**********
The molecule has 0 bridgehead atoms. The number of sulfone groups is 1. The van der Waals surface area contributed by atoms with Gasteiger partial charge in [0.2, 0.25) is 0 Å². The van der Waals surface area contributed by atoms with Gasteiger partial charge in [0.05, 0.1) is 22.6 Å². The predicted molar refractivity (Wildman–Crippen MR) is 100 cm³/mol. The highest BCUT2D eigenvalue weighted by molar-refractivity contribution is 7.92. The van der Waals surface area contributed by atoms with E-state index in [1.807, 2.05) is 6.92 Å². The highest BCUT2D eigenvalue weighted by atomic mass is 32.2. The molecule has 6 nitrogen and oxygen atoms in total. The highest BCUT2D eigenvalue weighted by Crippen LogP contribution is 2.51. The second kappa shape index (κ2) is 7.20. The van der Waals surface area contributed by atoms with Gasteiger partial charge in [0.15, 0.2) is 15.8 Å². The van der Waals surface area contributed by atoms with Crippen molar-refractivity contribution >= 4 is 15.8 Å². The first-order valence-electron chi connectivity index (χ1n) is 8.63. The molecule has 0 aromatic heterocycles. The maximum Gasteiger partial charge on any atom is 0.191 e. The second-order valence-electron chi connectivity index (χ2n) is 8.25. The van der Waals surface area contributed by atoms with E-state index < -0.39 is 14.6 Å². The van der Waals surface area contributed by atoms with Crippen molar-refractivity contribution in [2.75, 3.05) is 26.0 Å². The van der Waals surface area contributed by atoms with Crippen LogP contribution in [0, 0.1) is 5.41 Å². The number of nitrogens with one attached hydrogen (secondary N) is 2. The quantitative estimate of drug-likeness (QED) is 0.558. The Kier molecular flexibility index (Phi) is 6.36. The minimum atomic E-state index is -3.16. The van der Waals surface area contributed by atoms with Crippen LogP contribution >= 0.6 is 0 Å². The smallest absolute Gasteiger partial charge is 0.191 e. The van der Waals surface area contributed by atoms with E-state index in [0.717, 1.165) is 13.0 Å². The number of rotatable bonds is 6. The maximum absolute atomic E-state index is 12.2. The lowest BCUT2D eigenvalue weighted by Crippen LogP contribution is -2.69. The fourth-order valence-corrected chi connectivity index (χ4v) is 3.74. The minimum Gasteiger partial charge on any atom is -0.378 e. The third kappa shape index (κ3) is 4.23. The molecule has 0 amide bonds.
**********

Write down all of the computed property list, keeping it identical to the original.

The molecule has 0 bridgehead atoms. The number of sulfone groups is 1. The van der Waals surface area contributed by atoms with Gasteiger partial charge in [0.2, 0.25) is 0 Å². The van der Waals surface area contributed by atoms with Gasteiger partial charge in [0.05, 0.1) is 22.6 Å². The predicted molar refractivity (Wildman–Crippen MR) is 100 cm³/mol. The highest BCUT2D eigenvalue weighted by molar-refractivity contribution is 7.92. The van der Waals surface area contributed by atoms with E-state index in [1.807, 2.05) is 6.92 Å². The highest BCUT2D eigenvalue weighted by atomic mass is 32.2. The molecule has 6 nitrogen and oxygen atoms in total. The highest BCUT2D eigenvalue weighted by Crippen LogP contribution is 2.51. The second kappa shape index (κ2) is 7.20. The van der Waals surface area contributed by atoms with Gasteiger partial charge in [0.15, 0.2) is 15.8 Å². The van der Waals surface area contributed by atoms with Crippen molar-refractivity contribution >= 4 is 15.8 Å². The first-order valence-electron chi connectivity index (χ1n) is 8.63. The molecule has 0 aromatic heterocycles. The maximum Gasteiger partial charge on any atom is 0.191 e. The second-order valence-electron chi connectivity index (χ2n) is 8.25. The van der Waals surface area contributed by atoms with E-state index < -0.39 is 14.6 Å². The van der Waals surface area contributed by atoms with Crippen molar-refractivity contribution in [2.75, 3.05) is 26.0 Å². The van der Waals surface area contributed by atoms with Crippen LogP contribution in [0, 0.1) is 5.41 Å². The number of nitrogens with one attached hydrogen (secondary N) is 2. The quantitative estimate of drug-likeness (QED) is 0.558. The Kier molecular flexibility index (Phi) is 6.36. The minimum atomic E-state index is -3.16. The van der Waals surface area contributed by atoms with Crippen LogP contribution >= 0.6 is 0 Å². The smallest absolute Gasteiger partial charge is 0.191 e. The van der Waals surface area contributed by atoms with E-state index in [0.717, 1.165) is 13.0 Å². The number of rotatable bonds is 6. The maximum absolute atomic E-state index is 12.2. The lowest BCUT2D eigenvalue weighted by Crippen LogP contribution is -2.69. The fourth-order valence-corrected chi connectivity index (χ4v) is 3.74. The minimum Gasteiger partial charge on any atom is -0.378 e. The third kappa shape index (κ3) is 4.23. The molecule has 0 amide bonds.